Healthcare is global. The human body does not vary according to land mass. Thus what could be so different about a surgical rotation in an underserved tropical country, as surgical rotation in Haiti?
I’m a medical student at the University of Science, Arts and Technology (USAT). I’m in my last year, I am doing a general surgery rotation with Dr. Ducheine. We spent the better part of this surgical rotation in New Jersey. Dr. Ducheine is on staff at the East Orange General Hospital and the Newark Beth Israel Medical Center (part of the RWJ Barnabas Health). In the last week ot the rotation we traveled to Haiti, Dr. Ducheine was preparing a medical mission to Haiti and also evaluating the roles of Non-Governmental Organizations versus public hospitals in the delivery of healthcare in the Northern part of Haiti.
Whereas, I had expected a difference in scenery, I did not anticipate any major difference from the “customary” operating room (OR) experience, such as I previously experienced during my obstetrics and gynecological rotation in the rural North Western region(s) of the United States, the state of Wyoming. As surgical procedures tend to be universal, however something quite different stood out during my operating room observations in Haiti.
“A commitment to care,” is what comes to mind, as I recall the scenes in the OR from one surgery to another. Whether it was a tibial reduction, a hernia repair, a cataract removal, or an open reduction of a mandibular fracture, the surgeons and residents arrive with their carefully pre-packaged tools and equipment. It was not “already set up and opened” as is customary in the United States. Walking into the OR empty-handed, and having all the required instruments and equipments, would be luxury here in Haiti. Having operating room “surgical preference card” from which the operating room staff can prepare and set up the operating room according to surgeon’s preference is an uncommonly rare oddity in Hopital Universitaire Justinien (Justinien Hospital(JH)), the tertiary public hospital in Cap Haitien. The Justinien Hospital is the second largest public hospital in Haiti. In JH, it seems that it is the responsibility of the surgeon and his team of residents to ensure that all items required for the surgery are available at time of surgery. Whereas, in the United States, this is the responsibility of the operating room nurse and scrub technician.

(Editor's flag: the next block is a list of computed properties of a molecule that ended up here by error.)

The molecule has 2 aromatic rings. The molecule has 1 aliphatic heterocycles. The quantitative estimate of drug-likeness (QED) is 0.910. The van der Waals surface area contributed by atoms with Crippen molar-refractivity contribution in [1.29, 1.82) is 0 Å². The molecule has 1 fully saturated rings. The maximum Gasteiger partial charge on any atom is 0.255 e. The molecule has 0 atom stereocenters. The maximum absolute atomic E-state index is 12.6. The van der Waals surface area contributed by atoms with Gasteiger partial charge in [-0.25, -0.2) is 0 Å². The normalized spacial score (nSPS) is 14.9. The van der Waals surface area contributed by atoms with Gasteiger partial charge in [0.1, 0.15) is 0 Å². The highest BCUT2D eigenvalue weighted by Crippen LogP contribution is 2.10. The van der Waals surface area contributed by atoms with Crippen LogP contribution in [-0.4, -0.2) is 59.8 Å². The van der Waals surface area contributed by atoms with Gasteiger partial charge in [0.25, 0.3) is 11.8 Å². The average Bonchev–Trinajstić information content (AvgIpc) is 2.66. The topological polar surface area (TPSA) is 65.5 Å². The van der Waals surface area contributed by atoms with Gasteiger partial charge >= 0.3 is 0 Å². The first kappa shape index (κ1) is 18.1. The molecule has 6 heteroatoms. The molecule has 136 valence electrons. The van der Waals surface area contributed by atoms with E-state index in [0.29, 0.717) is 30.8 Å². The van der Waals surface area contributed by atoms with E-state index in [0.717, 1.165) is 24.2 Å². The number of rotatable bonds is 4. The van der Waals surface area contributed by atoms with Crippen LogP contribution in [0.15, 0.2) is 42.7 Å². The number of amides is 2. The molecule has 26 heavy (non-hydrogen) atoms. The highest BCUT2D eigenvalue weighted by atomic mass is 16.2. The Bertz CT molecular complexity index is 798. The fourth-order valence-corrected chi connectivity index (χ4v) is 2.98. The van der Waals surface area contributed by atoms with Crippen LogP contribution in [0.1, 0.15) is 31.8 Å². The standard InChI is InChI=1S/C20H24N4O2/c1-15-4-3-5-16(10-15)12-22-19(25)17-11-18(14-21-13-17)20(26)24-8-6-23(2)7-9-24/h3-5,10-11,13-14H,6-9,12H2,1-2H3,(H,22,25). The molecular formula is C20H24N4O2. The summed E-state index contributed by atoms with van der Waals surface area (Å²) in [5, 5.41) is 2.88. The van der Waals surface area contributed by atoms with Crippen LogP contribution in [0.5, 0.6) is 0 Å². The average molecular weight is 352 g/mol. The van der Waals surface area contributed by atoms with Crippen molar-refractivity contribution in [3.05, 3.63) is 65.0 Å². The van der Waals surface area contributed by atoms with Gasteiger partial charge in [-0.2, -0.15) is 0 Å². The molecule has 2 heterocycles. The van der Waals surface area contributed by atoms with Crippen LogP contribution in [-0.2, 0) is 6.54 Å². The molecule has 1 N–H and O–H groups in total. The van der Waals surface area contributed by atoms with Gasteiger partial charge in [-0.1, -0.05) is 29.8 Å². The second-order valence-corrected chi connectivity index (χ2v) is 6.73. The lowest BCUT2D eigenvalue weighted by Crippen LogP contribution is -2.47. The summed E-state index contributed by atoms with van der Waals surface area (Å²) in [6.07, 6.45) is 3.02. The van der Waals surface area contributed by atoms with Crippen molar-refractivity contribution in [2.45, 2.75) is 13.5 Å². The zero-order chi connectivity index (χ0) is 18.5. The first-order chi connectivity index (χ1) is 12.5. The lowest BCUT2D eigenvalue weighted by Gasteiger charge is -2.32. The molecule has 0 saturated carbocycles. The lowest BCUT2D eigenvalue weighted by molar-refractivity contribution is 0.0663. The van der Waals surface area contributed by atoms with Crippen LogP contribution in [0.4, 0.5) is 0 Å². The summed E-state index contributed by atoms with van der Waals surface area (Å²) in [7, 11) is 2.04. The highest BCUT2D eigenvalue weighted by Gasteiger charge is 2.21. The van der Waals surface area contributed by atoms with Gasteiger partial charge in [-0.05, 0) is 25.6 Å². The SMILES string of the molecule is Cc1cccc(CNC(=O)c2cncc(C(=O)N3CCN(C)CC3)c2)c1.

Operating during a power outage is the second notably amazing event I witnessed during my surgical case observations at the JH. In the United States, I would not anticipate losing electricity during surgery, even temporarily. In the rare instance that this would occur, there would usually be a back-up generator that turns on automatically. However, on that day, I interestingly observed the surgical team continue working without the overhead lights, during a power outage. They were un-phased. They kept working, as if nothing happened. This “blackout” period was brief, it was, however, impressive to watch them continue their procedure while maintaining focus on the subject at hand. It was the patient and the procedure that mattered. Their determination, the resiliency in overcoming adversity is testament to their commitment to care. I remain forever impressed and humbled at their dedication to their craft; the delivery of healthcare to an impoverished underserved population with very limited resources.
Remaining calm in the face of adversity is another learning opportunity observed at the JH. I observed an unfortunate incident where a resident accidentally injured the left palm with a drill during an orthopedic procedure. This incident occurred as there was some difficulty in the alignment of bony fractures prior to plating and inserting the necessary stabilizing screws. At the instant of the injury, the surgeon removed his gloves, left for the emergency room and returned minutes later. How does one spell dedication? The surgical team, in my humble opinion, displayed true grit. They maintained incredible focus on the patient, they continued the procedure to its conclusion. A dysfunctional battery power pack for the drill did not create a distraction for this team, the manual drill was casually removed from the sterile package. The manual drill worked just as well while one of the residents retrieved a back-up power supply.
As I left Haiti, two thoughts lingered for me. I wondered about the surgical site infection rate in Haiti as compared to the US? In addition, given the fact that motorcycles are a major source of transportation on the island, what is the ratio between surgeries due to trauma from motor vehicle accidents with respect to elective non-trauma related surgeries? How do the trauma related surgeries impact the cost of healthcare in Haiti? The answers, no matter what they are, do not detract from the respect and admiration I developed for the team of surgeons I met and came to greatly admire. This was definitely “Not just a surgical rotation.”